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See more synonyms for trite on Thesaurus.com
adjective, trit·er, trit·est.
  1. lacking in freshness or effectiveness because of constant use or excessive repetition; hackneyed; stale: the trite phrases in his letter.
  2. characterized by hackneyed expressions, ideas, etc.: The commencement address was trite and endlessly long.
  3. Archaic. rubbed or worn by use.
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Origin of trite

1540–50; < Latin trītus worn, common, equivalent to trī- (variant stem of terere to rub, wear down) + -tus past participle suffix
Related formstrite·ly, adverbtrite·ness, nounun·trite, adjectiveun·trite·ly, adverbun·trite·ness, noun

Synonyms for trite

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Synonym study

1. See commonplace.

Antonyms for trite

Dictionary.com Unabridged Based on the Random House Unabridged Dictionary, © Random House, Inc. 2018

Related Words for triteness

banality, bromide, nostalgia, melodrama, stereotype, tag, flatness, shibboleth, saw, truism, triviality, evenness, vapidity, buzzword, commonplace, monotony, proverb, motto, verbiage, inanity

Examples from the Web for triteness

Historical Examples of triteness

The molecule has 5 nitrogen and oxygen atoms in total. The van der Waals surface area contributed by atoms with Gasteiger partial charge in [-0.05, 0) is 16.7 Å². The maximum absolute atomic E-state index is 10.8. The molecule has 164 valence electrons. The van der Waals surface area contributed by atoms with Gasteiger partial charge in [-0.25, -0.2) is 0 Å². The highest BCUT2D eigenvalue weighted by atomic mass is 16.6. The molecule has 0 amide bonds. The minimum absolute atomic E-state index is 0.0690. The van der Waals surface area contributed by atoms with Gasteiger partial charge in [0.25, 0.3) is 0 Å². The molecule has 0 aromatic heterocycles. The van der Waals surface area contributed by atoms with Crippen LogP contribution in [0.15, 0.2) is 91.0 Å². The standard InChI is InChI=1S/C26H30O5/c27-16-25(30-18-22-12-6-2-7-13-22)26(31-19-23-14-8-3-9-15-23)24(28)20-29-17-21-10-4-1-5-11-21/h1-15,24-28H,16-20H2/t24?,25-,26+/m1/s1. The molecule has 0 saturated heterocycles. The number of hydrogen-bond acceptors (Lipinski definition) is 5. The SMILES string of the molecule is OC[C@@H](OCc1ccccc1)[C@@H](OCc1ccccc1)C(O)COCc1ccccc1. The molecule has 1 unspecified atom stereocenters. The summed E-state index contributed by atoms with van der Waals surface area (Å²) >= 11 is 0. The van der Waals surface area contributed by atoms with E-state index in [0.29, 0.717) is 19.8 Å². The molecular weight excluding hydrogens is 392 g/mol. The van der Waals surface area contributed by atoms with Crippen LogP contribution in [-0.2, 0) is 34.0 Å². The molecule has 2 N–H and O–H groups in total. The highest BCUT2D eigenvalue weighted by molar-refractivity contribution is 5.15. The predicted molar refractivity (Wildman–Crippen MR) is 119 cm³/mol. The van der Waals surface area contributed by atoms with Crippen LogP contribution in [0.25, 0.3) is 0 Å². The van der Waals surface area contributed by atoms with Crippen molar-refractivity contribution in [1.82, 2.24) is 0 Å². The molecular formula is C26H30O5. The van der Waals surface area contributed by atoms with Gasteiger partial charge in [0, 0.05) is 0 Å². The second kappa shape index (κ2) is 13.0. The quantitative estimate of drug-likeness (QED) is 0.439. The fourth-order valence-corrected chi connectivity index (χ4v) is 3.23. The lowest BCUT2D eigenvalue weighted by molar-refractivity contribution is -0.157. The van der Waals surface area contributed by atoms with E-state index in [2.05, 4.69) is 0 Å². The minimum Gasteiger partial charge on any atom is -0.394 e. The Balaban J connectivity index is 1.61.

• You don't come it over me with the triteness of these round numbers.

    Fantasia of the Unconscious

    D. H. Lawrence

  • The triteness of his moral climax is occasionally startling.

  • Triteness is present, but that is to be expected in all amateur fiction.

  • Brouillard laughed and fell headlong into the pit of triteness.

  • The triteness of words 'plus sonores que solides' is the second.

    mile Verhaeren

    Stefan Zweig

British Dictionary definitions for triteness


  1. hackneyed; dulla trite comment
  2. archaic frayed or worn out
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Derived Formstritely, adverbtriteness, noun

Word Origin for trite

C16: from Latin trītus worn down, from terere to rub
Collins English Dictionary - Complete & Unabridged 2012 Digital Edition © William Collins Sons & Co. Ltd. 1979, 1986 © HarperCollins Publishers 1998, 2000, 2003, 2005, 2006, 2007, 2009, 2012

Word Origin and History for triteness



1540s, from Latin tritus "worn, familiar," from past participle of terere "to rub, wear down" (see throw (v.)).

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Online Etymology Dictionary, © 2010 Douglas Harper